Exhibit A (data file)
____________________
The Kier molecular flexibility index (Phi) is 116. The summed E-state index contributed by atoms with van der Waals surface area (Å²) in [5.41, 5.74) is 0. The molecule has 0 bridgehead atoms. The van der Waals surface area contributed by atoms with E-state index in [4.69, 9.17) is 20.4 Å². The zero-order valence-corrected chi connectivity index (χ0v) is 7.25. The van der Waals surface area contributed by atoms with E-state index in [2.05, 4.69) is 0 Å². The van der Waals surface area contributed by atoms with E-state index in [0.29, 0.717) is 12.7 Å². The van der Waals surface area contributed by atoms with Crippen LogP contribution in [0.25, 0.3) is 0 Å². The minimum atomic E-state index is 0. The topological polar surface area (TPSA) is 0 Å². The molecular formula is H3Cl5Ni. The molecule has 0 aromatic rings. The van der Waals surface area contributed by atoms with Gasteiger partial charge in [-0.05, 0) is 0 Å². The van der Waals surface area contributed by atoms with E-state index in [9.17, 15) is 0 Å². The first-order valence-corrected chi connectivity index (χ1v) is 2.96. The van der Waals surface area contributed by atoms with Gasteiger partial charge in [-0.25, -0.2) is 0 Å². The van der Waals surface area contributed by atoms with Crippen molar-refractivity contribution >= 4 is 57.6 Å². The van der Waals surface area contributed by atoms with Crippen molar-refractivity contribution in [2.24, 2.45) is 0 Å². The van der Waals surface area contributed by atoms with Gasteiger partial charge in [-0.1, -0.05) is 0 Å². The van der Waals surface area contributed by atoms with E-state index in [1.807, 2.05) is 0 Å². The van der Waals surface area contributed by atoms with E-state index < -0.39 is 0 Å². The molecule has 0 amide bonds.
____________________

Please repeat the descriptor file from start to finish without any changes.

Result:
The Kier molecular flexibility index (Phi) is 116. The summed E-state index contributed by atoms with van der Waals surface area (Å²) in [5.41, 5.74) is 0. The molecule has 0 bridgehead atoms. The van der Waals surface area contributed by atoms with E-state index in [4.69, 9.17) is 20.4 Å². The zero-order valence-corrected chi connectivity index (χ0v) is 7.25. The van der Waals surface area contributed by atoms with E-state index in [2.05, 4.69) is 0 Å². The van der Waals surface area contributed by atoms with E-state index in [0.29, 0.717) is 12.7 Å². The van der Waals surface area contributed by atoms with Crippen LogP contribution in [0.25, 0.3) is 0 Å². The minimum atomic E-state index is 0. The topological polar surface area (TPSA) is 0 Å². The molecular formula is H3Cl5Ni. The molecule has 0 aromatic rings. The van der Waals surface area contributed by atoms with Gasteiger partial charge in [-0.05, 0) is 0 Å². The van der Waals surface area contributed by atoms with E-state index in [9.17, 15) is 0 Å². The first-order valence-corrected chi connectivity index (χ1v) is 2.96. The van der Waals surface area contributed by atoms with Gasteiger partial charge in [-0.25, -0.2) is 0 Å². The van der Waals surface area contributed by atoms with Crippen molar-refractivity contribution >= 4 is 57.6 Å². The van der Waals surface area contributed by atoms with Crippen molar-refractivity contribution in [2.24, 2.45) is 0 Å². The van der Waals surface area contributed by atoms with Gasteiger partial charge in [-0.1, -0.05) is 0 Å². The van der Waals surface area contributed by atoms with E-state index in [1.807, 2.05) is 0 Å². The van der Waals surface area contributed by atoms with E-state index < -0.39 is 0 Å². The molecule has 0 amide bonds.